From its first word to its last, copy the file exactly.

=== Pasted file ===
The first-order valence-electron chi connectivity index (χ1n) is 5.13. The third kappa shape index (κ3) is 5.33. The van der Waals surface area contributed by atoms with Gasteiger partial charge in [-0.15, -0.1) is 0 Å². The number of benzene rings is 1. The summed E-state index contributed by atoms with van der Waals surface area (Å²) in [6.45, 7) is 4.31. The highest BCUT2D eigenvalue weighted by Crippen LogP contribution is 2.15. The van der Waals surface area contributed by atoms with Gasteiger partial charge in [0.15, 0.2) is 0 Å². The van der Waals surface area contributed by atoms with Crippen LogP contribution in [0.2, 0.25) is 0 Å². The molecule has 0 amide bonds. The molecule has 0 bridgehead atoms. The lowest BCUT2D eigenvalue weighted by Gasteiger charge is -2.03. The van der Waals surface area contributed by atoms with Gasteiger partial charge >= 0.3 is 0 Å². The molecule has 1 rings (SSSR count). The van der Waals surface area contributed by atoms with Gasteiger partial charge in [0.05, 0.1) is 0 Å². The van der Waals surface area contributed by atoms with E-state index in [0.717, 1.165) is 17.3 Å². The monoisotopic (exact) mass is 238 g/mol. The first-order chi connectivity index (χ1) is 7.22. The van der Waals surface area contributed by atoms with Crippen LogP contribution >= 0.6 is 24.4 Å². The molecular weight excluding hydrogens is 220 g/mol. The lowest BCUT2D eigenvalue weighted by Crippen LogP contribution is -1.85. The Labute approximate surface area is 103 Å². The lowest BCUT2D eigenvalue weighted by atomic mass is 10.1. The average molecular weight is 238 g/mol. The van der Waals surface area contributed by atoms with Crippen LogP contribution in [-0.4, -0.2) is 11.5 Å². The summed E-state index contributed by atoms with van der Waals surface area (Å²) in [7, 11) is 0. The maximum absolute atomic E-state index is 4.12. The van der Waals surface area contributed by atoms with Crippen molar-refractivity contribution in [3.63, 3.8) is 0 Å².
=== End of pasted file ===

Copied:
The first-order valence-electron chi connectivity index (χ1n) is 5.13. The third kappa shape index (κ3) is 5.33. The van der Waals surface area contributed by atoms with Gasteiger partial charge in [-0.15, -0.1) is 0 Å². The number of benzene rings is 1. The summed E-state index contributed by atoms with van der Waals surface area (Å²) in [6.45, 7) is 4.31. The highest BCUT2D eigenvalue weighted by Crippen LogP contribution is 2.15. The van der Waals surface area contributed by atoms with Gasteiger partial charge in [0.15, 0.2) is 0 Å². The van der Waals surface area contributed by atoms with Crippen LogP contribution in [0.2, 0.25) is 0 Å². The molecule has 0 amide bonds. The molecule has 0 bridgehead atoms. The lowest BCUT2D eigenvalue weighted by Gasteiger charge is -2.03. The van der Waals surface area contributed by atoms with Gasteiger partial charge >= 0.3 is 0 Å². The molecule has 1 rings (SSSR count). The van der Waals surface area contributed by atoms with Gasteiger partial charge in [0.05, 0.1) is 0 Å². The van der Waals surface area contributed by atoms with E-state index in [0.717, 1.165) is 17.3 Å². The monoisotopic (exact) mass is 238 g/mol. The first-order chi connectivity index (χ1) is 7.22. The van der Waals surface area contributed by atoms with Crippen LogP contribution >= 0.6 is 24.4 Å². The molecular weight excluding hydrogens is 220 g/mol. The lowest BCUT2D eigenvalue weighted by Crippen LogP contribution is -1.85. The Labute approximate surface area is 103 Å². The lowest BCUT2D eigenvalue weighted by atomic mass is 10.1. The average molecular weight is 238 g/mol. The van der Waals surface area contributed by atoms with Crippen LogP contribution in [-0.4, -0.2) is 11.5 Å². The summed E-state index contributed by atoms with van der Waals surface area (Å²) in [7, 11) is 0. The maximum absolute atomic E-state index is 4.12. The van der Waals surface area contributed by atoms with Crippen molar-refractivity contribution in [3.63, 3.8) is 0 Å².